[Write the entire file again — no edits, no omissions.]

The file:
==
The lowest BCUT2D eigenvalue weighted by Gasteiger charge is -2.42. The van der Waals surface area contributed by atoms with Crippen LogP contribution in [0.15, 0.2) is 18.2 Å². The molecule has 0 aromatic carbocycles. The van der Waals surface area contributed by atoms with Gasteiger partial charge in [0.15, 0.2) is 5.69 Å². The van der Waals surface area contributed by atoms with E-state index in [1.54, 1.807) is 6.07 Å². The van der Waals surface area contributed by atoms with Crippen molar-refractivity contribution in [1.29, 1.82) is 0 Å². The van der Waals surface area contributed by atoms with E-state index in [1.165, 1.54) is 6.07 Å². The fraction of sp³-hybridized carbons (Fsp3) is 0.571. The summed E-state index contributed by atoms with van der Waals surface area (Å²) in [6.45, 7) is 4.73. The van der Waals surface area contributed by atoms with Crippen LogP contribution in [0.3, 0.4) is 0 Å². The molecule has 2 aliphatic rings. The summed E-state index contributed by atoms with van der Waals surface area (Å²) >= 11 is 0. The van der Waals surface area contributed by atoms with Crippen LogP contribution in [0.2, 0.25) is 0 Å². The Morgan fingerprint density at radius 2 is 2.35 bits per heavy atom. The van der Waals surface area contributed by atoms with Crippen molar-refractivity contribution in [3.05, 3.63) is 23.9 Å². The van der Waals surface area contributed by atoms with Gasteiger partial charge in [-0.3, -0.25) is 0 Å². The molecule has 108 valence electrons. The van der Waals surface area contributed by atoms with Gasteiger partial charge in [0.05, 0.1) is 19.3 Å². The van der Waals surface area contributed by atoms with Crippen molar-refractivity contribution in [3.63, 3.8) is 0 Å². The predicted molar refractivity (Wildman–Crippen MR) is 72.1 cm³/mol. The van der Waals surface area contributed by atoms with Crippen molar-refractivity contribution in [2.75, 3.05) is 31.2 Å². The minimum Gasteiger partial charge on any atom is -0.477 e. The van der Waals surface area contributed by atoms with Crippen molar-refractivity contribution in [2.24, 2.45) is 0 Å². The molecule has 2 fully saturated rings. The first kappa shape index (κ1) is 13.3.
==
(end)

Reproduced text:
The lowest BCUT2D eigenvalue weighted by Gasteiger charge is -2.42. The van der Waals surface area contributed by atoms with Crippen LogP contribution in [0.15, 0.2) is 18.2 Å². The molecule has 0 aromatic carbocycles. The van der Waals surface area contributed by atoms with Gasteiger partial charge in [0.15, 0.2) is 5.69 Å². The van der Waals surface area contributed by atoms with E-state index in [1.54, 1.807) is 6.07 Å². The van der Waals surface area contributed by atoms with Crippen molar-refractivity contribution in [1.29, 1.82) is 0 Å². The van der Waals surface area contributed by atoms with E-state index in [1.165, 1.54) is 6.07 Å². The fraction of sp³-hybridized carbons (Fsp3) is 0.571. The summed E-state index contributed by atoms with van der Waals surface area (Å²) in [6.45, 7) is 4.73. The van der Waals surface area contributed by atoms with Crippen LogP contribution in [0.3, 0.4) is 0 Å². The molecule has 2 aliphatic rings. The summed E-state index contributed by atoms with van der Waals surface area (Å²) >= 11 is 0. The van der Waals surface area contributed by atoms with Crippen LogP contribution in [0.2, 0.25) is 0 Å². The Morgan fingerprint density at radius 2 is 2.35 bits per heavy atom. The van der Waals surface area contributed by atoms with Crippen molar-refractivity contribution in [3.05, 3.63) is 23.9 Å². The van der Waals surface area contributed by atoms with Gasteiger partial charge in [-0.3, -0.25) is 0 Å². The molecule has 108 valence electrons. The van der Waals surface area contributed by atoms with Gasteiger partial charge in [0.05, 0.1) is 19.3 Å². The van der Waals surface area contributed by atoms with Crippen molar-refractivity contribution in [3.63, 3.8) is 0 Å². The predicted molar refractivity (Wildman–Crippen MR) is 72.1 cm³/mol. The van der Waals surface area contributed by atoms with Crippen molar-refractivity contribution in [2.75, 3.05) is 31.2 Å². The minimum Gasteiger partial charge on any atom is -0.477 e. The van der Waals surface area contributed by atoms with Crippen molar-refractivity contribution in [2.24, 2.45) is 0 Å². The molecule has 2 fully saturated rings. The first kappa shape index (κ1) is 13.3.